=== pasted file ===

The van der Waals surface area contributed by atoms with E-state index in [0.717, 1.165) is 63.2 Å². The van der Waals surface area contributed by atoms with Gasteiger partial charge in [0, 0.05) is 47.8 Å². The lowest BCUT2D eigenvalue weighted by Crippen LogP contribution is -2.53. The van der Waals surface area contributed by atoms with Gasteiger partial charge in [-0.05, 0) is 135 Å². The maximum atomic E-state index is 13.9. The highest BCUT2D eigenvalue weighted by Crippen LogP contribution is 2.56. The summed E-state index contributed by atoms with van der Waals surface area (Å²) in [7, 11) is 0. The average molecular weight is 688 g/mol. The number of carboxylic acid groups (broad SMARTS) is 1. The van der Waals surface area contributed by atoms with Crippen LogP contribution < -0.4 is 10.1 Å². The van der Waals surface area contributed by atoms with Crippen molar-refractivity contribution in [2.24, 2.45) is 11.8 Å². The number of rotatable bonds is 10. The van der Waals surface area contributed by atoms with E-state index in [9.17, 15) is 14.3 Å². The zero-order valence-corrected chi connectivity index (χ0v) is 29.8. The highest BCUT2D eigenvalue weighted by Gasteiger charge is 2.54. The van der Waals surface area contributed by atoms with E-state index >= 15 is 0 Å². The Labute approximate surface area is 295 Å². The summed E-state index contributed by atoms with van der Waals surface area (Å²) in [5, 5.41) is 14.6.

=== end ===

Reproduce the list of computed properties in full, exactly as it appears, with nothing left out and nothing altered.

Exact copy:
The van der Waals surface area contributed by atoms with E-state index in [0.717, 1.165) is 63.2 Å². The van der Waals surface area contributed by atoms with Gasteiger partial charge in [0, 0.05) is 47.8 Å². The lowest BCUT2D eigenvalue weighted by Crippen LogP contribution is -2.53. The van der Waals surface area contributed by atoms with Gasteiger partial charge in [-0.05, 0) is 135 Å². The maximum atomic E-state index is 13.9. The highest BCUT2D eigenvalue weighted by Crippen LogP contribution is 2.56. The summed E-state index contributed by atoms with van der Waals surface area (Å²) in [7, 11) is 0. The average molecular weight is 688 g/mol. The number of carboxylic acid groups (broad SMARTS) is 1. The van der Waals surface area contributed by atoms with Crippen LogP contribution < -0.4 is 10.1 Å². The van der Waals surface area contributed by atoms with Crippen molar-refractivity contribution in [2.24, 2.45) is 11.8 Å². The number of rotatable bonds is 10. The van der Waals surface area contributed by atoms with E-state index in [9.17, 15) is 14.3 Å². The zero-order valence-corrected chi connectivity index (χ0v) is 29.8. The highest BCUT2D eigenvalue weighted by Gasteiger charge is 2.54. The van der Waals surface area contributed by atoms with E-state index >= 15 is 0 Å². The Labute approximate surface area is 295 Å². The summed E-state index contributed by atoms with van der Waals surface area (Å²) in [5, 5.41) is 14.6.